Senate Democrats sharply criticized deputy budget director Joseph R. Wright Jr. yesterday for interceding with the Energy Department on behalf of an oil company in which he owns stock worth up to $250,000 and which is headed by his father.
"It appears that there is very clearly an ethical question and a considerable bit more," Sen. Thomas F. Eagleton (D-Mo.) said.
"It appears very clear to me that there was a 'high-level Washington intervention' to influence cases pending before the Department of Energy," the senator said.
Wright, the subject of four federal investigations, answered questions before the Senate Governmental Affairs Committee about a 1982 telephone call he made to the Energy Department regarding Anchor Gasoline Corp. of Tulsa.
Before the call, the Energy Department was seeking $16 million in overcharges for alleged violations of price-control laws. The department has taken no action in the case.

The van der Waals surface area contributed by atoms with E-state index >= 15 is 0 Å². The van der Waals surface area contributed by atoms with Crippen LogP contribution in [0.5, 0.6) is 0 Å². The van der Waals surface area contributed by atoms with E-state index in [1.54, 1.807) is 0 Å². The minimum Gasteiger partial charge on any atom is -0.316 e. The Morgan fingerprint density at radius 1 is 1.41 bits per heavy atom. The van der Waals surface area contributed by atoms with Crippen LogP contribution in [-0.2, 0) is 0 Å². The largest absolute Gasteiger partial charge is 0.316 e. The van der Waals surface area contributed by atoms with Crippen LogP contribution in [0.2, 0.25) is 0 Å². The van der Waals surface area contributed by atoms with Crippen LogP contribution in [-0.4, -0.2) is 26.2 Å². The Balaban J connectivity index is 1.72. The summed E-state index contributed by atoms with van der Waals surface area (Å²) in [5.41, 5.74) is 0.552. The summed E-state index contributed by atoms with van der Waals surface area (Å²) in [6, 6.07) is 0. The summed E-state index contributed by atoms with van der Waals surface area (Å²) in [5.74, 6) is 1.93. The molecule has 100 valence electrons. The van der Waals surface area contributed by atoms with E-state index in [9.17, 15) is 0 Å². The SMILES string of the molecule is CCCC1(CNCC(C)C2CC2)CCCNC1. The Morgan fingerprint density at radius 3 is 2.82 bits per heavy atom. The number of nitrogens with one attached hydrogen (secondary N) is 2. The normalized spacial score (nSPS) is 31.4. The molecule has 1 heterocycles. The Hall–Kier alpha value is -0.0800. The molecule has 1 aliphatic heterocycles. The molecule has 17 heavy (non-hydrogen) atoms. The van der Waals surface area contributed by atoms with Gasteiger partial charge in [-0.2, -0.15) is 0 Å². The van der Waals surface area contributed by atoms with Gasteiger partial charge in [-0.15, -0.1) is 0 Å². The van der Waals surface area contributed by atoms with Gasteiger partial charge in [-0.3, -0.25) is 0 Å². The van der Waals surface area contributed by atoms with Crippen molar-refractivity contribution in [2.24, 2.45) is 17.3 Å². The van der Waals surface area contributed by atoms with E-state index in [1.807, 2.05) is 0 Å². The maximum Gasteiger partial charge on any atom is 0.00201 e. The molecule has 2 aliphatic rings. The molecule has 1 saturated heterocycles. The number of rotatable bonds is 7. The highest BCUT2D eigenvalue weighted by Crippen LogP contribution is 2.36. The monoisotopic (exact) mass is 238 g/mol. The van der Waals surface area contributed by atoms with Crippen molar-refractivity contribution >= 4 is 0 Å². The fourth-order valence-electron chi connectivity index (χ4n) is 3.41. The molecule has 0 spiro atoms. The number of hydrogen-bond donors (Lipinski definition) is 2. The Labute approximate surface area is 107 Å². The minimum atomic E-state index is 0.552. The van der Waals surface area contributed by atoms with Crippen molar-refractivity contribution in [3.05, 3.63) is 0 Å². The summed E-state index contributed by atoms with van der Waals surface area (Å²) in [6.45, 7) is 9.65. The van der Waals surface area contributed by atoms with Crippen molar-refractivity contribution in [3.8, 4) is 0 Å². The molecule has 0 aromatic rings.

Wright, the No. 2 man at the Office of Management and Budget and chairman of the President's Council on Integrity and Efficiency, denied any wrongdoing.
"My involvement in this matter was brief and undertaken in good faith," Wright said in sworn testimony.
"I made a telephone call and during that call made clear that the matter needed to be handled properly and without favoritism," he said. "To suggest anything different would be dead wrong."
Wright said he made the call to set up a meeting between Anchor officials and Energy Department officials to try and settle the case.
"It is possible to believe that Mr. Wright is telling the truth and still have a damning case against him," Sen. Albert Gore Jr. (D-Tenn.) said.
"I think he clearly created the appearance of a very serious conflict of interest and that, in and of itself, is a violation of law," Gore said after the hearing, "and I think he has to be extremely naive to think what effect that his call would be when he made it."